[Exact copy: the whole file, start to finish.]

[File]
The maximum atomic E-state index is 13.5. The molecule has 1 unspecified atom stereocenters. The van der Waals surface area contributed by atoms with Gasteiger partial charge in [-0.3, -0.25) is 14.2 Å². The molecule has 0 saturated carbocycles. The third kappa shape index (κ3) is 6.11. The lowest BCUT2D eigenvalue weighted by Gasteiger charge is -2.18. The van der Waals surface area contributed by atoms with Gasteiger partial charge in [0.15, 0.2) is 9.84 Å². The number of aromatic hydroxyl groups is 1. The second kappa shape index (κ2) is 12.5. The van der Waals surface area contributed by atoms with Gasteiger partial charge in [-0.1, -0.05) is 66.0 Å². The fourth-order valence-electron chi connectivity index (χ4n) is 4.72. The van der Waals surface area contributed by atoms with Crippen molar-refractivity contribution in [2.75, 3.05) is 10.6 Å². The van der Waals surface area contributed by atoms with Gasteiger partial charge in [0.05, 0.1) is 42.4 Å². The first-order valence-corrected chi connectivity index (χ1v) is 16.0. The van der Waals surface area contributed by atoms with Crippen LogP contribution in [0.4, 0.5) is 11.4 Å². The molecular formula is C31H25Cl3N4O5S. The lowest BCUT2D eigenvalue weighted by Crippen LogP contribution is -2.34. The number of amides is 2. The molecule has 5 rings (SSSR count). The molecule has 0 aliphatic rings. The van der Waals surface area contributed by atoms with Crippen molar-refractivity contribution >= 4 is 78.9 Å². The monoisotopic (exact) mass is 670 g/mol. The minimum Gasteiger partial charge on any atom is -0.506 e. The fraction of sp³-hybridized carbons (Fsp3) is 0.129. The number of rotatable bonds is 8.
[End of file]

The maximum atomic E-state index is 13.5. The molecule has 1 unspecified atom stereocenters. The van der Waals surface area contributed by atoms with Gasteiger partial charge in [-0.3, -0.25) is 14.2 Å². The molecule has 0 saturated carbocycles. The third kappa shape index (κ3) is 6.11. The lowest BCUT2D eigenvalue weighted by Gasteiger charge is -2.18. The van der Waals surface area contributed by atoms with Gasteiger partial charge in [0.15, 0.2) is 9.84 Å². The number of aromatic hydroxyl groups is 1. The second kappa shape index (κ2) is 12.5. The van der Waals surface area contributed by atoms with Gasteiger partial charge in [-0.1, -0.05) is 66.0 Å². The fourth-order valence-electron chi connectivity index (χ4n) is 4.72. The van der Waals surface area contributed by atoms with Crippen molar-refractivity contribution in [2.75, 3.05) is 10.6 Å². The van der Waals surface area contributed by atoms with Gasteiger partial charge in [0.05, 0.1) is 42.4 Å². The first-order valence-corrected chi connectivity index (χ1v) is 16.0. The van der Waals surface area contributed by atoms with Crippen LogP contribution in [0.4, 0.5) is 11.4 Å². The molecular formula is C31H25Cl3N4O5S. The lowest BCUT2D eigenvalue weighted by Crippen LogP contribution is -2.34. The number of amides is 2. The molecule has 5 rings (SSSR count). The molecule has 0 aliphatic rings. The van der Waals surface area contributed by atoms with Crippen molar-refractivity contribution >= 4 is 78.9 Å². The monoisotopic (exact) mass is 670 g/mol. The minimum Gasteiger partial charge on any atom is -0.506 e. The fraction of sp³-hybridized carbons (Fsp3) is 0.129. The number of rotatable bonds is 8.